I didn't know that pancake eating etiquette was something that needed to be taught...

We planned to take the toll road up to the top and climb up to a peak of Mt. Mansfield, Vermont's highest mountain, but when we got there, the road was closed (it was open later when we passed by though, maybe we were there too early?) and so we went over to Stowe Ski Resort and climbed a trail to the top of the ski hill. It was a good little hour and a half hike to the top on the switchback trail. The folks who took the gondola up to the top were very impressed that we walked it... I guess that says something about American ajummas and ajosshis. We didn't see anyone else hiking the whole time we were there. It wasn't a very hard hike up, though down we wanted to see what their black diamond trails were like and so we hiked down one. Probably not the wisest idea, especially less than two weeks after all the flooding in Vermont from hurricanes and then other storms. We slid down a few places because boy was it steep, but we survived and weren't even in tooo much pain the next day.

After that, the boyfriend wanted to make sure he didn't bring his golf clubs to America for nothing, so we found him a golf course to check out. He wanted to play on the nice course in Stowe at the resort, but they weren't open for some reason and so we found the only other course open to the public that we could find. It's called Blush Hill Country Club in Waterbury. It was a bit rinky-dink, but the people were very friendly and he played 18 holes for $20 or something. He was very excited on his last hole, he made his very first Eagle. He was jumping up and down and everyone around congratulated him.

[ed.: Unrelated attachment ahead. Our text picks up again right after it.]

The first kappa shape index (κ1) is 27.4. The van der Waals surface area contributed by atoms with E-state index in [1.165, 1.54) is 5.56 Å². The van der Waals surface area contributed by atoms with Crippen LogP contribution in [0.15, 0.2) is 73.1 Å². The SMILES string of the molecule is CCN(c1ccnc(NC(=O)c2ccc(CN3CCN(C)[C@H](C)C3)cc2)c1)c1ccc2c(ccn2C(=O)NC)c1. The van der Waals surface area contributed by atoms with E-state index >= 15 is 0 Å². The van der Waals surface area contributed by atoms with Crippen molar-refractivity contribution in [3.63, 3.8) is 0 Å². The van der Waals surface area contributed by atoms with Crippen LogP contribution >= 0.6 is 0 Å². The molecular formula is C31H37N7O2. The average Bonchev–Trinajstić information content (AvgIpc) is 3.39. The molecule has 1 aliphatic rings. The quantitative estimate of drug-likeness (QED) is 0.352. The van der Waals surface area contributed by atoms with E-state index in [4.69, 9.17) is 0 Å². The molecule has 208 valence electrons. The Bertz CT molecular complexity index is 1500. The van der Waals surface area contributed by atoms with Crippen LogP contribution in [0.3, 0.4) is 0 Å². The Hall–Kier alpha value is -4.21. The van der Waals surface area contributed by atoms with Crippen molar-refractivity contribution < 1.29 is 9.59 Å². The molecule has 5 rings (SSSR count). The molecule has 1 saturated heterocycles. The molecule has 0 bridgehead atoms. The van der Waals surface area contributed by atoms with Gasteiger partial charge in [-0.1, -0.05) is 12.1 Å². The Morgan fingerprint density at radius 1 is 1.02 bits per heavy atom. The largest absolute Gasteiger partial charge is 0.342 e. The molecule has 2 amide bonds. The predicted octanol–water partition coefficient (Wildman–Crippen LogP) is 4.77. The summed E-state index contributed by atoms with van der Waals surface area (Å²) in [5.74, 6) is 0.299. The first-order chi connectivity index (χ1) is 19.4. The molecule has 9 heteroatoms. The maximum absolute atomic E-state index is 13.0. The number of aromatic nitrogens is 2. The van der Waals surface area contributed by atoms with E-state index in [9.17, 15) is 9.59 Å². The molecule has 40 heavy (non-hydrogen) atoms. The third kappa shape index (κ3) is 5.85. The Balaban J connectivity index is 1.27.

After that, we ate dinner and played mini-golf (his first time ever). Turns out, while his swing may be millions of times better than mine on the golf course, my putting is pretty even with his. We were more or less tied throughout the game until he lost his ball in the dark on the last hole making me the winner of the game! Small victories...

The next morning, before heading to Burlington, we stopped in Waterbury again to check out some of the stores. First we went to Cabot's outlet store of sorts, and we tried samples of all their cheeses. That's a lot of cheese... there are a lot of flavors that don't make it on to normal supermarket shelves. Like Habanero Cheese and Tomato and Basil Cheese and Chipotle.

After we were full on cheese, we checked out Lake Champlain Chocolate's store next door, but they (fortunately) had only one sample to offer. From there, what goes better with cheese and chocolate, but wine? We did a wine tasting down the road next door to the Cider Mill for $1 each and tried 5 or 6 different wines.

Overall, we had a lovely time in Stowe, our only complaint was the prices of meals in the area. Eating in Burlington... or anywhere else in Vermont is much cheaper!

Adventures in Boston

The Boyfriend arrived last Friday and so for our first full day together, Saturday, we took the day to explore the city.

First was lunch in Chinatown which perhaps seems odd, as I should be introducing American food to him, but both of our favorite cuisines are anything Asian, so we checked out one of my favorite Vietnamese restaurants and got ourselves some pho and crispy noodles.

From there we walked through the Boston Commons and the Public Gardens and made our way through Beacon Hill, where Boston’s famed red brick district which everyone had told him he needed to check out. It was a little underwhelming for him, though, seeing as how most houses in Korea are also made of brick. He didn’t see what the big deal was…